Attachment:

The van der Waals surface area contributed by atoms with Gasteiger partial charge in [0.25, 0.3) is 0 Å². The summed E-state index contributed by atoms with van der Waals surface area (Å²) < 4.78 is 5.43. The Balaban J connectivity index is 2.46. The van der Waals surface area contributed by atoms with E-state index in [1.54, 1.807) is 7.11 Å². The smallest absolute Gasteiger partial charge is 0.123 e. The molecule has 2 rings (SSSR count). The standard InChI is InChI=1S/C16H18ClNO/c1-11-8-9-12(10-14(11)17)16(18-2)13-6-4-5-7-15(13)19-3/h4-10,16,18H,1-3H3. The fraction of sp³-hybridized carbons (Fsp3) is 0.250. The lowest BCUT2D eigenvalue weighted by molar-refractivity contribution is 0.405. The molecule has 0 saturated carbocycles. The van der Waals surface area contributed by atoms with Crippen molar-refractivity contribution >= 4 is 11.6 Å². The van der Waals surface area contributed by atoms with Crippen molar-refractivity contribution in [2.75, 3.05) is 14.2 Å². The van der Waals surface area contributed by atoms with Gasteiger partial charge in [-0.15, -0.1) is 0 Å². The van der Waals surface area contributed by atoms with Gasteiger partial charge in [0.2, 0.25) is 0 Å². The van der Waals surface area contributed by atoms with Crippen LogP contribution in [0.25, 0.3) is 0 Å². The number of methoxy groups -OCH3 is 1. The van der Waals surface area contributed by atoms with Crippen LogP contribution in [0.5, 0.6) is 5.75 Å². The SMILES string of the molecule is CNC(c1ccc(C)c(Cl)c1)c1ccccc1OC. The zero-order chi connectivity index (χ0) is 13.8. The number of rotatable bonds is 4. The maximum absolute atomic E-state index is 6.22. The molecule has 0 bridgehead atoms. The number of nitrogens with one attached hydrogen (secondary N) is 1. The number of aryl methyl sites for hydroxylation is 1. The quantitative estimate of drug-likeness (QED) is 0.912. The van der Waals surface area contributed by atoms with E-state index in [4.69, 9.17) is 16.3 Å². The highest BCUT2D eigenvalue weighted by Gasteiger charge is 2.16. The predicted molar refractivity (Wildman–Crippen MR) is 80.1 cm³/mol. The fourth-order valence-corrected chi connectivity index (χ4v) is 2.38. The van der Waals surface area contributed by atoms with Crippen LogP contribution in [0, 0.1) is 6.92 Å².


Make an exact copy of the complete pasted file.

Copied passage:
The van der Waals surface area contributed by atoms with Gasteiger partial charge in [0.25, 0.3) is 0 Å². The summed E-state index contributed by atoms with van der Waals surface area (Å²) < 4.78 is 5.43. The Balaban J connectivity index is 2.46. The van der Waals surface area contributed by atoms with E-state index in [1.54, 1.807) is 7.11 Å². The smallest absolute Gasteiger partial charge is 0.123 e. The molecule has 2 rings (SSSR count). The standard InChI is InChI=1S/C16H18ClNO/c1-11-8-9-12(10-14(11)17)16(18-2)13-6-4-5-7-15(13)19-3/h4-10,16,18H,1-3H3. The fraction of sp³-hybridized carbons (Fsp3) is 0.250. The lowest BCUT2D eigenvalue weighted by molar-refractivity contribution is 0.405. The molecule has 0 saturated carbocycles. The van der Waals surface area contributed by atoms with Crippen molar-refractivity contribution >= 4 is 11.6 Å². The van der Waals surface area contributed by atoms with Crippen molar-refractivity contribution in [2.75, 3.05) is 14.2 Å². The van der Waals surface area contributed by atoms with Gasteiger partial charge in [-0.15, -0.1) is 0 Å². The van der Waals surface area contributed by atoms with Gasteiger partial charge in [0.2, 0.25) is 0 Å². The van der Waals surface area contributed by atoms with Crippen LogP contribution in [0.25, 0.3) is 0 Å². The number of methoxy groups -OCH3 is 1. The van der Waals surface area contributed by atoms with Crippen LogP contribution in [0.5, 0.6) is 5.75 Å². The SMILES string of the molecule is CNC(c1ccc(C)c(Cl)c1)c1ccccc1OC. The zero-order chi connectivity index (χ0) is 13.8. The number of rotatable bonds is 4. The maximum absolute atomic E-state index is 6.22. The molecule has 0 bridgehead atoms. The number of nitrogens with one attached hydrogen (secondary N) is 1. The number of aryl methyl sites for hydroxylation is 1. The quantitative estimate of drug-likeness (QED) is 0.912. The van der Waals surface area contributed by atoms with E-state index in [4.69, 9.17) is 16.3 Å². The highest BCUT2D eigenvalue weighted by Gasteiger charge is 2.16. The predicted molar refractivity (Wildman–Crippen MR) is 80.1 cm³/mol. The fourth-order valence-corrected chi connectivity index (χ4v) is 2.38. The van der Waals surface area contributed by atoms with Crippen LogP contribution in [0, 0.1) is 6.92 Å².